Articles Posted in Maryland Medical Malpractice Law

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If you or someone close to you has been hurt because of a medical professional’s carelessness, error, or wrongdoing, our diligent Baltimore health care malpractice attorneys can help. At Arfaa Law Group, we understand the nuances of this area of the law and can put our knowledge to use in your case. We are here to answer your questions and address your concerns at every step of the way.

Medical malpractice cases in Maryland and across the United States are about establishing fault on the part of a medical professional. In litigation, there are many tactics that the plaintiff and defense can use to build their case. The Court of Appeals of Maryland, Maryland’s highest court, recently had to decide if evidence regarding the negligence of several non-parties should have been admitted at trial. The court ultimately held that the negligence of the non-parties was properly admitted because it was essential to give the defendant physician a fair trial. Put another way, the defendant, who was generally denying malpractice in a claim, could present evidence of a non-party’s negligence and causation as an affirmative defense.

In the case at hand, a man died as a result of a fatal stroke that he suffered in 2010. The man’s estate and widow filed a medical malpractice claim against the defendant radiologist and three subsequent treating physicians, claiming that their negligence led to the man suffering the stroke. However, before the trial, each of the other named defendants settled the case outside court. Thus, the case was only against one remaining defendant.

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If you or someone close to you has been harmed by a physician’s negligence in a hospital setting, we can help. At Arfaa Law Group, our Baltimore hospital negligence attorneys understand how to navigate these types of claims and can put our knowledge to use in your case. You can rest assured that we will scrutinize the facts of your case and come up with a strategy to effectively respond to any motions for summary judgment that you may face in the process.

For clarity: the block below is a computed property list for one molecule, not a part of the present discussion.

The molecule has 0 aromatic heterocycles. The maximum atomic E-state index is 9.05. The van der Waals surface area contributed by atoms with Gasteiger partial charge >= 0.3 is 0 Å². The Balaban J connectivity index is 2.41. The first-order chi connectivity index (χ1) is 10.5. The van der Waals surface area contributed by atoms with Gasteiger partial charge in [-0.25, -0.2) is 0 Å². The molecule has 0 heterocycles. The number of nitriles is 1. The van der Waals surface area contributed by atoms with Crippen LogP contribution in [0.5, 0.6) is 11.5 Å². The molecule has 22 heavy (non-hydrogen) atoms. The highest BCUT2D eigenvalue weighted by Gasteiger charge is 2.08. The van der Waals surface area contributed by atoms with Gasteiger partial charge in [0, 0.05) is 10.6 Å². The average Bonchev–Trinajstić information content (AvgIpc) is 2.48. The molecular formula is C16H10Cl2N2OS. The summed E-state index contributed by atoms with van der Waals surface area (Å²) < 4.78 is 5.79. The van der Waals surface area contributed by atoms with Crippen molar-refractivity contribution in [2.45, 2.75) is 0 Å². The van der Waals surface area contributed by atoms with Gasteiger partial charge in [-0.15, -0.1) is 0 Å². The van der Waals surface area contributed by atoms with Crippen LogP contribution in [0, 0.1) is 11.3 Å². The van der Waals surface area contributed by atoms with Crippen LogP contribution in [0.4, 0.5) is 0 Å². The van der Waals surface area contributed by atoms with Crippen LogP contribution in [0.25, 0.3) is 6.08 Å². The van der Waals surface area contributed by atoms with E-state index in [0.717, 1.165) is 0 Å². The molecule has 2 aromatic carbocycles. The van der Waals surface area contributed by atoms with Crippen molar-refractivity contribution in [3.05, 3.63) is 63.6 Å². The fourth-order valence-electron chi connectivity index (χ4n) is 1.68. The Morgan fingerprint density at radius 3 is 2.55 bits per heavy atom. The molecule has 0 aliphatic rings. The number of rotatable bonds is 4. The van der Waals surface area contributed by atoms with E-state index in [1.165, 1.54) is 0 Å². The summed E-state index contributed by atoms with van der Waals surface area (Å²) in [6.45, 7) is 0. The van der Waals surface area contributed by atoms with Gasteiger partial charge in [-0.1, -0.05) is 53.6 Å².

Under Maryland law, a party is entitled to summary judgment only when there is “no genuine issue as to any material fact, and the moving party is entitled to judgment as a matter of law.” Put another way, the proponent of summary judgment must make a prima facie showing of their entitlement to summary judgment as a matter of law by demonstrating the absence of any material issues of fact in the case. Essentially, summary judgment is appropriate when the moving party establishes that the opposing party cannot win, even if all credibility conflicts are resolved in the opposing party’s favor. For instance, if a jurisdiction requires the plaintiff in a medical malpractice claim to produce an expert witness to establish the case, summary judgment may be proper if a plaintiff cannot produce a qualified expert.

This is actually what happened in the case of Hannon, et al. v. Mercy Medical Center, in which the Court of Special Appeals of Maryland affirmed the trial court granting summary judgment to the defendants in a Maryland medical malpractice case, prior to the scheduled trial, holding that the plaintiff failed to secure a medical expert to testify on their behalf during trial. This was sufficient reason for the trial court to grant the defendant’s motion for summary judgment.

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If you have been injured due to a surgeon’s negligence, it is important to reach out to a seasoned Baltimore surgical malpractice attorney who can evaluate the facts of your case. At Arfaa Law Group, we understand how important is it to keep ourselves informed about medical malpractice law so that we can come up with an effective legal strategy in your case. With years of experience, you can rest assured that we know how to navigate these types of cases.

In a recent decision, the Court of Special Appeals of Maryland, Maryland’s intermediate appellate court, held that the trial court erred by giving jury instructions on negligence that led jurors to assess the physician’s conduct in a medical malpractice case from a reasonable person standpoint. Jurors in medical malpractice cases must assess not how a reasonable person would have treated the patient but instead what a reasonable medical professional in the same specialty should have done under the same or similar circumstances.

After years of neck and shoulder pain, the plaintiff in this case sought help from the defendant neurosurgeon. At that time, they discussed both surgical and nonsurgical treatments. The plaintiff agreed to the surgeon’s recommendation of a four-level anterior cervical discectomy and fusion surgery. The plaintiff’s recovery went well, but there were subsequent complications. The plaintiff ultimately filed a claim against the surgeon for malpractice and failure to obtain informed consent.

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